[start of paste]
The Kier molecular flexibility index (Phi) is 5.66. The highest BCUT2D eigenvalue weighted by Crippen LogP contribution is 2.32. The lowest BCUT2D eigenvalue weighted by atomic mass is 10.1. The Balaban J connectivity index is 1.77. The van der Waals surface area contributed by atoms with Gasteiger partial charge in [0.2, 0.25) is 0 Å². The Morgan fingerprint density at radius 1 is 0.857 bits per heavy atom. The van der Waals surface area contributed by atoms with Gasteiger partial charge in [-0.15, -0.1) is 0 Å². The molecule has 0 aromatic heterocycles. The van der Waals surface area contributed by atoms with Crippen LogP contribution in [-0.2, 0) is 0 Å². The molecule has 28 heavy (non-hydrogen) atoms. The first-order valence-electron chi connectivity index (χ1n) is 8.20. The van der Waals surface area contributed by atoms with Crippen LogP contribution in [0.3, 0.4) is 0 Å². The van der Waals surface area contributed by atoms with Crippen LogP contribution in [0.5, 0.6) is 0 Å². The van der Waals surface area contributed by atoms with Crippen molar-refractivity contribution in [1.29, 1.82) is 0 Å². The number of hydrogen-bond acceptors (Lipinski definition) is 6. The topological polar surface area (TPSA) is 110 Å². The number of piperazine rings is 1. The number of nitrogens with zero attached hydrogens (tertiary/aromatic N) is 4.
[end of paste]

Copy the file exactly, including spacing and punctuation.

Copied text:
The Kier molecular flexibility index (Phi) is 5.66. The highest BCUT2D eigenvalue weighted by Crippen LogP contribution is 2.32. The lowest BCUT2D eigenvalue weighted by atomic mass is 10.1. The Balaban J connectivity index is 1.77. The van der Waals surface area contributed by atoms with Gasteiger partial charge in [0.2, 0.25) is 0 Å². The Morgan fingerprint density at radius 1 is 0.857 bits per heavy atom. The van der Waals surface area contributed by atoms with Gasteiger partial charge in [-0.15, -0.1) is 0 Å². The molecule has 0 aromatic heterocycles. The van der Waals surface area contributed by atoms with Crippen LogP contribution in [-0.2, 0) is 0 Å². The molecule has 28 heavy (non-hydrogen) atoms. The first-order valence-electron chi connectivity index (χ1n) is 8.20. The van der Waals surface area contributed by atoms with Crippen LogP contribution in [0.3, 0.4) is 0 Å². The van der Waals surface area contributed by atoms with Crippen LogP contribution in [0.5, 0.6) is 0 Å². The van der Waals surface area contributed by atoms with Crippen molar-refractivity contribution in [1.29, 1.82) is 0 Å². The number of hydrogen-bond acceptors (Lipinski definition) is 6. The topological polar surface area (TPSA) is 110 Å². The number of piperazine rings is 1. The number of nitrogens with zero attached hydrogens (tertiary/aromatic N) is 4.